Sunday, September 28, 2014

for those who navigate these meshes

She sits on the bed, slowly laying out cards
on her cherry lapboard.

A glass of Vinho Verde shines on the half moon bedside table,
Something sweet and baroque twists from the clock radio.

She’s lovely, in her way, in midnight blue palazzo pants
dotted with little stars.  I get lost in their drape
that butterflies down her legs, crossed at her ankles.

There’s a fussy buzz of some winged creature
caught in the milk white lamp globe, fusing with the lute and harp.

The faint scent of blooms she picked floats my way—
lily-like Hosta blossoms, white and trumpeting,
a cluster of butter yellow bell-shaped flowers that grow in the yard,
some herbaceous Bee Balm in plummy spikes. 

She glances at me, checking to see how disrupted I am
from my own pursuit in a book, brushing her hair back
from where it’s fallen across her black crop top.

I was in the hills above Sarajevo, looking down on red roofs and stone streets,
fingering my Browning, but I find myself moving closer to her,
brushing against the small swath of skin on her belly. 
Feeling the luxury and warmth of it, of her,

Believing that she spells out joy for me
in a mysterious tattoo beneath my touch,
as she stretches her legs out to greet mine.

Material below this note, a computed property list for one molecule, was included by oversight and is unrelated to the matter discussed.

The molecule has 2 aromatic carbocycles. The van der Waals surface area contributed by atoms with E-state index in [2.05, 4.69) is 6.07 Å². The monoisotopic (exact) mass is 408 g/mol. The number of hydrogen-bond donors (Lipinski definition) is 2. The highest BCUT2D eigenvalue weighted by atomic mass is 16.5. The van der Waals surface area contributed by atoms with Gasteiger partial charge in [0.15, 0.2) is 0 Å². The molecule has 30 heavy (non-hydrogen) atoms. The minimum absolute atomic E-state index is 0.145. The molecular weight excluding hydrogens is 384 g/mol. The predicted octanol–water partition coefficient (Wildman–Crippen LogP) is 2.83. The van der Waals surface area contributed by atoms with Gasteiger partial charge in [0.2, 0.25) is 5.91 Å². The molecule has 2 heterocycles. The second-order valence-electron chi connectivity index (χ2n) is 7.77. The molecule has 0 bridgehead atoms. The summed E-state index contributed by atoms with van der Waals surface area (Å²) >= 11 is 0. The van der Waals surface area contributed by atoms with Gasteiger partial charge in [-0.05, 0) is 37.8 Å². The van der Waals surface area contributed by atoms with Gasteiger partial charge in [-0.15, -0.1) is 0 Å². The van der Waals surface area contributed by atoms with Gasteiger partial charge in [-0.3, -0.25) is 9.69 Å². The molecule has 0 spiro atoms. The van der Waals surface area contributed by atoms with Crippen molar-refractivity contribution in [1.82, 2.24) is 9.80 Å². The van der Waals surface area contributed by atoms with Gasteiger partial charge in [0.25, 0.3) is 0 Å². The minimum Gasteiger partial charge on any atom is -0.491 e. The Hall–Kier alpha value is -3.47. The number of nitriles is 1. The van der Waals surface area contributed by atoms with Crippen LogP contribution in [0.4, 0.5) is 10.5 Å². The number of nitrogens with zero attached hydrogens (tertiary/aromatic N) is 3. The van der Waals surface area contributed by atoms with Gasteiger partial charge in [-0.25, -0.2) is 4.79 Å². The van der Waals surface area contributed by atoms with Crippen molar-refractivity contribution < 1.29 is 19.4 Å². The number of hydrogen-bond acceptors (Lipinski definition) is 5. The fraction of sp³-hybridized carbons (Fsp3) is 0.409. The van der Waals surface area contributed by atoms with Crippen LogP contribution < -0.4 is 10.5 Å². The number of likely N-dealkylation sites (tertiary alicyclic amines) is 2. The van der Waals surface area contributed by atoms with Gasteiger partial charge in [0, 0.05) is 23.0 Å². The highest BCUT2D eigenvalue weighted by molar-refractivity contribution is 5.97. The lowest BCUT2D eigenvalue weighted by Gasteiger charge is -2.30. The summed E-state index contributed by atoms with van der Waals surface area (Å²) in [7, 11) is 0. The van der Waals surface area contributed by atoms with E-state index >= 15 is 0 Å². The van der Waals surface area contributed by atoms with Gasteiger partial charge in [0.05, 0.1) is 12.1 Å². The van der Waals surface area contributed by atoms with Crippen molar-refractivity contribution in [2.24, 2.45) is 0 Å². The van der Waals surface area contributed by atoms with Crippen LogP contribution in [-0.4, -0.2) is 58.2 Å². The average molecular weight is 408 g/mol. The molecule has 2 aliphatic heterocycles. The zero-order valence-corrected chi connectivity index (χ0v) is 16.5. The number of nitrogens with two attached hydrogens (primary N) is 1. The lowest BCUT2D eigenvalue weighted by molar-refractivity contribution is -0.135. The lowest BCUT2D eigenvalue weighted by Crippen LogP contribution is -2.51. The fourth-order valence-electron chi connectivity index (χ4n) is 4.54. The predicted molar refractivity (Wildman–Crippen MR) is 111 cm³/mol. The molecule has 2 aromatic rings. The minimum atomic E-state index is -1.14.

Saturday, July 19, 2014

La Passeggiata

I know from experience that one can’t go walking one’s beloved dogs forever.  Not off the edge of the earth.  Not, perhaps, even for a few stolen minutes at sunset.  I found that out yesterday.

Yesterday was Sunday and overcast, threatening to rain, but never delivering.  I spent the day alone, mostly.  Sporadically weeding, doing laundry, dead-heading the washed out pale pink Bonica roses and golden Stella D'oro lilies, turning from one thing to another and never quite completing anything.  The dogs alternated lounging on small rugs and beds to watching for bunnies in the front yard, eyeing the mulberry tree for squirrels, worrying the base of the lilac for moles.  After supper I sat on the back lawn, relaxed on a faded blue-green canvas recliner, reading.  Dogs found spots nearby on the patio to lie down and yet keep a sly watch for movement from me, or any errant creature.  The evening was quiet, amazingly so.  I heard no neighbors, no motors (only some quite distant).  I was reading Jean Rhys’ “Good Morning, Midnight” about a woman set adrift in Paris.  And though it was peppered with French phrases, I could parse them out well enough:  What is she doing here?  That old woman?  And I felt for the protagonist, alone, without purpose, a bit damaged, and trying to stay alive, to move through this life quietly, invisibly, if possible.

I took a small break from reading, breathing in the wonder of the quiet, to see that the sky had opened up, the smudgy haze had broken apart to reveal pale blue expanses marked with puffing pink and orange tipped cumulonimbus clouds billowing up.  I decided to talk the dogs for a walk.